Located on the southern shore of the Dardanelles strait (also known as the Hellespont, or Çanakkale Boğazı in Turkish), Çanakkale was the strongest point in the defence of the Dardanelles from the time of the Trojans through World War I. The city is the closest major town to the site of ancient Troy.
The first thing to look at in Çanakkale is the Dardanelles, the broad strait with a fast current that separates Gallipoli and Europe from Çanakkale and Asia. The Dardanelles is also famous as a challenge to swimmers, including Lord Byron, who famously swam it himself.
Çanakkale's Archeological Museum (Arkeoloji Müzesi) is about 2 km (1.3 miles) south of the main square and clock tower. The exhibits range from ancient fossils through the Bronze Age to more modern times, with the most interesting ones being about Troy.
Troy is an ancient city in what is now northwestern Turkey, made famous in Homer’s epic poem, the Iliad. Today it is an archaeological site popular with travellers from all over the world, and in addition to being a Turkish national park, it is on the UNESCO World Heritage List.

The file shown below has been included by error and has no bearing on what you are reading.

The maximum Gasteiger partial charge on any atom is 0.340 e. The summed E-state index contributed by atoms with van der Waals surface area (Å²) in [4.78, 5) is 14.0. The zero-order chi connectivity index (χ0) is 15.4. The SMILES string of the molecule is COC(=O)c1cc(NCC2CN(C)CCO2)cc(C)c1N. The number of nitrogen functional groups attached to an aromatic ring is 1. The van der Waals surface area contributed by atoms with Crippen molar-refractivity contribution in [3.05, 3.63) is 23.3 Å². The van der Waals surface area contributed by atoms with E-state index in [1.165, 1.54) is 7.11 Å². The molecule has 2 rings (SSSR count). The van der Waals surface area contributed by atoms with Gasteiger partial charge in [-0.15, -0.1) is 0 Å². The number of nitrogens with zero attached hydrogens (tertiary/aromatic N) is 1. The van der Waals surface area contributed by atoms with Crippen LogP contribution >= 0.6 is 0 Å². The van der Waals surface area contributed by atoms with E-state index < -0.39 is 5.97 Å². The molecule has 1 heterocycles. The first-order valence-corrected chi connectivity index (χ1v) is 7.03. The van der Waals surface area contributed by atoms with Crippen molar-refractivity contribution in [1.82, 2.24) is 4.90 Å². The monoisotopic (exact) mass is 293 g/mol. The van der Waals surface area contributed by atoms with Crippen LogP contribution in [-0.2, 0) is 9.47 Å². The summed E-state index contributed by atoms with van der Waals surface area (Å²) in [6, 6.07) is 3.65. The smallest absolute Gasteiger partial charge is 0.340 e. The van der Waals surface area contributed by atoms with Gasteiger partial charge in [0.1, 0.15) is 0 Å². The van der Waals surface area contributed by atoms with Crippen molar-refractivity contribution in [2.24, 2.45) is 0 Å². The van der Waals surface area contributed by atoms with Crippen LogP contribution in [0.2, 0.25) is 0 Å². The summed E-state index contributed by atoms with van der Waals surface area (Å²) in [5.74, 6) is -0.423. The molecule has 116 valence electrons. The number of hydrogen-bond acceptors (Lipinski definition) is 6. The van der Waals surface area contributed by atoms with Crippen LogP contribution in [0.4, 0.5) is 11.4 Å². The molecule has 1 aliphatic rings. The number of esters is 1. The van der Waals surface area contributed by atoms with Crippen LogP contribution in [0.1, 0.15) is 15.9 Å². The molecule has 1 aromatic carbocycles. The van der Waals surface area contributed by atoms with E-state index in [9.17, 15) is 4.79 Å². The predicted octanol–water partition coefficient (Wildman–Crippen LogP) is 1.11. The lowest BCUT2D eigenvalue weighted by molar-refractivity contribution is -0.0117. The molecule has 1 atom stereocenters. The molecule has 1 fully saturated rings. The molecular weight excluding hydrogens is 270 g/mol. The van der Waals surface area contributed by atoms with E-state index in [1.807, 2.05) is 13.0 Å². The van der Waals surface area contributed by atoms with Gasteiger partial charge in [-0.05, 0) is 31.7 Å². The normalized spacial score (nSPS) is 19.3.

Troy was first excavated by Frank Calvert in 1863 CE and later visited by Heinrich Schliemann, who continued excavations from 1870 CE until his death in 1890 CE. Schliemann’s initial finds of gold and silver jewellery and vessels seemed to vindicate his belief that the site was actually the Troy of Homer. However, these have now been dated to more than a thousand years before a probable date for the Trojan War and indicated that the history of the site was much more complex than previously considered. The excavations continued through the 20th century CE and into the present day, and they have revealed that Troy was destroyed and rebuilt nine times over. Each of the nine different layers still has something left to this day. The layer that is thought to be depicted in Homer's Iliad is likely Troy VII, a portion of the legendary walls of which is still intact.